Huge kindergarten shake-up under Federal Labor
Huge kindergarten shake-up under Federal Labor

Huge kindergarten shake-up under Federal Labor

CHILDREN would get access to two years of preschool as part of Opposition leader Bill Shorten's cash-saving early childhood education plan to be launched today.

Mr Shorten has promised, if elected, to provide $1.75 billion in funding for all Australian children, allowing them 24-months of play-based learning before starting full-time schooling.

In South Australia it means children, starting at three years of age will get access to about 600 hours a year - or 15 hours a week - of kindergarten.

Mr Shorten said the National Preschool and Kindy Program would be the biggest ever investment in early childhood education in Australia.

"Under Labor, two years of preschool and kindergarten will be funded as the fourth pillar of our education system, taking their rightful place alongside schools, TAFE and university," Mr Shorten said. "This is an economic and social reform as profound as lifting the school leaving age and opening up universal access to universities.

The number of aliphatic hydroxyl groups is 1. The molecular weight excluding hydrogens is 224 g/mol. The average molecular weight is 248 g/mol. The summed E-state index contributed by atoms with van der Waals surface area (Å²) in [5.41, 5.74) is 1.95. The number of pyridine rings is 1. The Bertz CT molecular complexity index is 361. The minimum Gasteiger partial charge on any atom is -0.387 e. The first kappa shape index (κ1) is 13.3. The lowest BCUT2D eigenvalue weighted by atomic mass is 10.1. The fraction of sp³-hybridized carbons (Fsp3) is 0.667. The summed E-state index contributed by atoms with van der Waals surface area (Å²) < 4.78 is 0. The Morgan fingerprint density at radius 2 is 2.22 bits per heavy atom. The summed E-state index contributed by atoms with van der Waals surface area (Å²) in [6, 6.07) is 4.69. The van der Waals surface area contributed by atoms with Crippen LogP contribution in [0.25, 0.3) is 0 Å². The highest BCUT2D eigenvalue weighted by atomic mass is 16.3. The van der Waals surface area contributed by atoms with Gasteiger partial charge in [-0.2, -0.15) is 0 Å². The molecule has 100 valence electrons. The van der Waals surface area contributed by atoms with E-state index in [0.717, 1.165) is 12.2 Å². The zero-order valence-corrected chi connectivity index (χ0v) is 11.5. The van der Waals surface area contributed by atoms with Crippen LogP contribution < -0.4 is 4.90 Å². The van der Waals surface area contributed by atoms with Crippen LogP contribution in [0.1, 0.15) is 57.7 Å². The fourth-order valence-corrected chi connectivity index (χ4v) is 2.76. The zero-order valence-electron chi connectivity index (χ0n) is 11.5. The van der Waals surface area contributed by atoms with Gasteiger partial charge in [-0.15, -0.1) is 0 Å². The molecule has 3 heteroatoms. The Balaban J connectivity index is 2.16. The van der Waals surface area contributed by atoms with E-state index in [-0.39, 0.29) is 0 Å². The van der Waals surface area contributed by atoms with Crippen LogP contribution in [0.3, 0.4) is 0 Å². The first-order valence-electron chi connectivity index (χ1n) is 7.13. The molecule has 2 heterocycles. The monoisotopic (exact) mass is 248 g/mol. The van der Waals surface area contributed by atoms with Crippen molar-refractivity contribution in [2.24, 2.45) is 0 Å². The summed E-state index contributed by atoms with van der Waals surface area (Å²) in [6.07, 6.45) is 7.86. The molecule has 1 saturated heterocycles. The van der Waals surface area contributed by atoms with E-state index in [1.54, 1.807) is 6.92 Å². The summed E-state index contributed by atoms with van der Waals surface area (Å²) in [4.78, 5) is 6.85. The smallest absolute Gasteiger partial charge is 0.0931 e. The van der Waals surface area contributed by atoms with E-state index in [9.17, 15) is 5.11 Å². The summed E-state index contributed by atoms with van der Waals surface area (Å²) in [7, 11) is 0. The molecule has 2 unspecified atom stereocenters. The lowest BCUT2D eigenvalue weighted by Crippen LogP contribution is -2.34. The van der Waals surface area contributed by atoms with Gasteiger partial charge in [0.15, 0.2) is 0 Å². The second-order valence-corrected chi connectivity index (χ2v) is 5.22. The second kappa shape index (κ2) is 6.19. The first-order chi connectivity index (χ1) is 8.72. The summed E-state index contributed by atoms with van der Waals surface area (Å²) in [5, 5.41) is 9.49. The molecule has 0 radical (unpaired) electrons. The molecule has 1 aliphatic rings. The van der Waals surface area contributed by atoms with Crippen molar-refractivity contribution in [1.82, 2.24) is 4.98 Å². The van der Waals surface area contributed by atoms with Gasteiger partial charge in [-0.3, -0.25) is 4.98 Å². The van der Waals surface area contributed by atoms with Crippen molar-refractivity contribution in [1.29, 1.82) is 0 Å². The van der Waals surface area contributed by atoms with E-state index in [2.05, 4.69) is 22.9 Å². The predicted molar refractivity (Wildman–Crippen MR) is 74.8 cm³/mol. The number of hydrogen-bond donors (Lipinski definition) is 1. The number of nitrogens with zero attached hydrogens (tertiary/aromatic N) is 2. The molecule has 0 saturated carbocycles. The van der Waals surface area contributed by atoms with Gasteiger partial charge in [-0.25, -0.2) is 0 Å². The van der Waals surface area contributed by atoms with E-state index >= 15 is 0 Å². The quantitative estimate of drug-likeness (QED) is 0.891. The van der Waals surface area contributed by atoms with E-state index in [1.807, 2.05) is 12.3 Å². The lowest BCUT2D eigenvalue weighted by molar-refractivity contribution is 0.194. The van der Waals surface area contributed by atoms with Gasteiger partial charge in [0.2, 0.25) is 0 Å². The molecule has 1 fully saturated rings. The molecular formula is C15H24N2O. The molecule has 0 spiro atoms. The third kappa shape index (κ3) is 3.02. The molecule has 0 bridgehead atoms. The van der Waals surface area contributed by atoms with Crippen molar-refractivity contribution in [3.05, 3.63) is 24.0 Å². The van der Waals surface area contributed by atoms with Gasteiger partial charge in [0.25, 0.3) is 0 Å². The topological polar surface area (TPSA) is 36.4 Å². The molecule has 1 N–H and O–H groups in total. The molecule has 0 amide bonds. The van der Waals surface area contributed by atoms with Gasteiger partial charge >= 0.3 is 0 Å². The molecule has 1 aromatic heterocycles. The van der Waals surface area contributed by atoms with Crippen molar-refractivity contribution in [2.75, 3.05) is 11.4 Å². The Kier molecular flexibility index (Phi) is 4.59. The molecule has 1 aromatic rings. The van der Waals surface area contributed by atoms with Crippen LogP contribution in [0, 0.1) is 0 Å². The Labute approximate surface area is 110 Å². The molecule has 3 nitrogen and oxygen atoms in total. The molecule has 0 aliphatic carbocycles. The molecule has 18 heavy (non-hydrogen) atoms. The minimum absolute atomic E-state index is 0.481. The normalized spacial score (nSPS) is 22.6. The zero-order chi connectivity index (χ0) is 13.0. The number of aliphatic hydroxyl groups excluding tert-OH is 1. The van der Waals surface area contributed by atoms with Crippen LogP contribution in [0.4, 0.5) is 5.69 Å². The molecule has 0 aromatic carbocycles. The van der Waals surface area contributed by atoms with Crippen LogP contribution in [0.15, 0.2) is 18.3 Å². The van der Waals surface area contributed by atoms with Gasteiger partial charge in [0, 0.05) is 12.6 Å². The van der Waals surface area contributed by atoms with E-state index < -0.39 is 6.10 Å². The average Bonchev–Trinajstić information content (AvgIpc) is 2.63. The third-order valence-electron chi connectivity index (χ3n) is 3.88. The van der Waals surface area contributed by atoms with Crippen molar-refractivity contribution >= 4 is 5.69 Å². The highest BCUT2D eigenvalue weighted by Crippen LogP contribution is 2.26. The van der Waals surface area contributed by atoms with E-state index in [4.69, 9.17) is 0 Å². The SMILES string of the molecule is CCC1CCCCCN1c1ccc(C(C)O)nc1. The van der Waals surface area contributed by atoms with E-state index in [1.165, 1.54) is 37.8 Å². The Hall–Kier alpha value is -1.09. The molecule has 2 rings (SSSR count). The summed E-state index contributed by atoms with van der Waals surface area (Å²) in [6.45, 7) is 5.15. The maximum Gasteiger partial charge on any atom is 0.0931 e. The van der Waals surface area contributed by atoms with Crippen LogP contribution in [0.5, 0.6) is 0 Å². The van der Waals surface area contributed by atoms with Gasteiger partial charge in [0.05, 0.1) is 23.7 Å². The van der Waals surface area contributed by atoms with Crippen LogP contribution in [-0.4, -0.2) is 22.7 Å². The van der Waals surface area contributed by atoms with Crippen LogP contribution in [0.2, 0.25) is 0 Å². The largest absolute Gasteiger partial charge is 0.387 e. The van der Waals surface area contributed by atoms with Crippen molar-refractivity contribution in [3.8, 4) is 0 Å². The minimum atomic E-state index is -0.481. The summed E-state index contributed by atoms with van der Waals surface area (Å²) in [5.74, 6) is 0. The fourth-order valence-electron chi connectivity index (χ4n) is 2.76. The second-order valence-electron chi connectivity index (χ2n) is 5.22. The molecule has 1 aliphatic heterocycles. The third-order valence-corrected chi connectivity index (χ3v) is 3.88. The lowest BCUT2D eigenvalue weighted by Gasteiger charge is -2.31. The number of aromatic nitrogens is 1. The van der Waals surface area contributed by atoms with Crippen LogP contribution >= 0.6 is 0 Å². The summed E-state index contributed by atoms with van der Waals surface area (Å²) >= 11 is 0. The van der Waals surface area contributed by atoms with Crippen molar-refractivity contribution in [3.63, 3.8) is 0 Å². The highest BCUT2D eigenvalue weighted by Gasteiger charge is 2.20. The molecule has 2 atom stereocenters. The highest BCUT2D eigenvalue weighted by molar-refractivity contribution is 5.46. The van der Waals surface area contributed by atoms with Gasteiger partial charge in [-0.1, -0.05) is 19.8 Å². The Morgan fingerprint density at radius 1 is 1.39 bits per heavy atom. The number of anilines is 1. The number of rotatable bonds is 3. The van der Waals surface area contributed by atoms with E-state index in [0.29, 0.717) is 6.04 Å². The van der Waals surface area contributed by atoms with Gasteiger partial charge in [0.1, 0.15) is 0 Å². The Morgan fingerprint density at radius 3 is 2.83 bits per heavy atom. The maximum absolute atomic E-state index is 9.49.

"This reform will see two years of early childhood education permanently embedded into our education system, in recognition of the importance of the early years of a child's life."

Opposition early childhood education and development spokeswoman Amanda Rishworth said the policy would ensures every child has access to a high quality early education in the years before school.

"It is about supporting families give their children the best possible start," she said.

The United Kingdom, New Zealand, France, Ireland and China have all expanded their early childhood education programs to include kids, aged 3.

Since 2008, when funding for preschool enrolments for four year olds was introduced - the enrolment rate has gone from 77 per cent to between 93 and 97 per cent last year.

Mr Shorten said Labor's investment would help close gaps created by disadvantage.

In February a report, commissioned by the state and territory governments, found significant savings could be made by additional investment in early-childhood interventions. The Lifting Our Game report said the case for starting school at three years of age was compelling.

"In terms of improving school outcomes through early-childhood interventions, the evidence points to this as the single most impressive, inspirational reform Australia could undertake, with international comparisons highlighting it as the biggest gap in the current system," the report states.

Opposition early childhood education and development spokeswoman Amanda Rishworth, Opposition Leader Bill Shorten and four-year-old Lucas. Picture: AAP / Dave Hunt
Opposition early childhood education and development spokeswoman Amanda Rishworth, Opposition Leader Bill Shorten and four-year-old Lucas. Picture: AAP / Dave Hunt